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Tuesday, 5 June 2012

Orwellian Views on Tea

Eric Arthur Blair, better known by his pen name, George Orwell, was known for his strong opinions on totalitarianism and social manipulation, as you might know if you ever picked up a copy 1984 or Animal Farm. But as a proper Englishman, he also had a thing or two to say about tea and its proper consumption. In the article entitled "A Nice Cup of Tea," Orwell outlines eleven golden rules for making and drinking tea:

  • First of all, one should use Indian or Ceylonese tea. China tea has virtues which are not to be despised nowadays — it is economical, and one can drink it without milk — but there is not much stimulation in it. One does not feel wiser, braver or more optimistic after drinking it. Anyone who has used that comforting phrase 'a nice cup of tea' invariably means Indian tea.
  • Secondly, tea should be made in small quantities — that is, in a teapot. Tea out of an urn is always tasteless, while army tea, made in a cauldron, tastes of grease and whitewash. The teapot should be made of china or earthenware. Silver or Britanniaware teapots produce inferior tea and enamel pots are worse; though curiously enough a pewter teapot (a rarity nowadays) is not so bad.
  • Fourthly, the tea should be strong. For a pot holding a quart, if you are going to fill it nearly to the brim, six heaped teaspoons would be about right. In a time of rationing, this is not an idea that can be realized on every day of the week, but I maintain that one strong cup of tea is better than twenty weak ones. All true tea lovers not only like their tea strong, but like it a little stronger with each year that passes — a fact which is recognized in the extra ration issued to old-age pensioners.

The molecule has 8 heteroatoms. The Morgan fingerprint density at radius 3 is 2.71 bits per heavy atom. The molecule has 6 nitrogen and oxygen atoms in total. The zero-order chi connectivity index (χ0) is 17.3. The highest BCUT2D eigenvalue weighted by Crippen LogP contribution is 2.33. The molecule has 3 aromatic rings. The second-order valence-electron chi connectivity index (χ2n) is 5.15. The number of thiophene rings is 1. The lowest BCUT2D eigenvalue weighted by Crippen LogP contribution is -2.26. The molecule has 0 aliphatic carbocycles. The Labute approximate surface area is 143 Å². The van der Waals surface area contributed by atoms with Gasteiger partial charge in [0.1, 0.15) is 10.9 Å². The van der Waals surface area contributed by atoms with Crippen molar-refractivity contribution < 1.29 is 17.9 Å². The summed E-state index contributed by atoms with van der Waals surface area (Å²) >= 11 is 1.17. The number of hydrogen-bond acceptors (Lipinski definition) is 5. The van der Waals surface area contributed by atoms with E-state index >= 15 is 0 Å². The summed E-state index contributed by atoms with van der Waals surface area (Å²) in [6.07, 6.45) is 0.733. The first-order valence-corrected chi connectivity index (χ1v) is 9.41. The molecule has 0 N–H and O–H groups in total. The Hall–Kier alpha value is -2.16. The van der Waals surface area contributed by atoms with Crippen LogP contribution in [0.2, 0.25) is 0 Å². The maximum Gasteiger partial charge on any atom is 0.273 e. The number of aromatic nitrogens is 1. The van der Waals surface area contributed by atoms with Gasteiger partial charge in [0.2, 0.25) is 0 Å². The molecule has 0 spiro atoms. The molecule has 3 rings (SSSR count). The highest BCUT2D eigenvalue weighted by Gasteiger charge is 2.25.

• Lastly, tea — unless one is drinking it in the Russian style — should be drunk without sugar. I know very well that I am in a minority here. But still, how can you call yourself a true tealover if you destroy the flavour of your tea by putting sugar in it? It would be equally reasonable to put in pepper or salt. Tea is meant to be bitter, just as beer is meant to be bitter. If you sweeten it, you are no longer tasting the tea, you are merely tasting the sugar; you could make a very similar drink by dissolving sugar in plain hot water.
(See link for full list). This is not to say that I agree with all of Orwell's rules -- a little honey can temper the bitterness of tea, and provides wonderful relief for sore throats. And I don't know which varieties he was tasting, but I think the Chinese have a lot to offer when it comes to tea. I do think, however, that having your own personal rituals for preparing and consuming tea is part of what makes the beverage so special. Water must be heated to the right temperature, and loose leaf will always be better than store-bought tea-bags. And somehow the perfect mug always seems to enhance the taste of the tea. 

I'll leave you with some video action, since I just watched the new HBO film on Hemingway and Gellhorn -- check out George Orwell talking about the Spanish Civil War and the way to brew a perfect cuppa:

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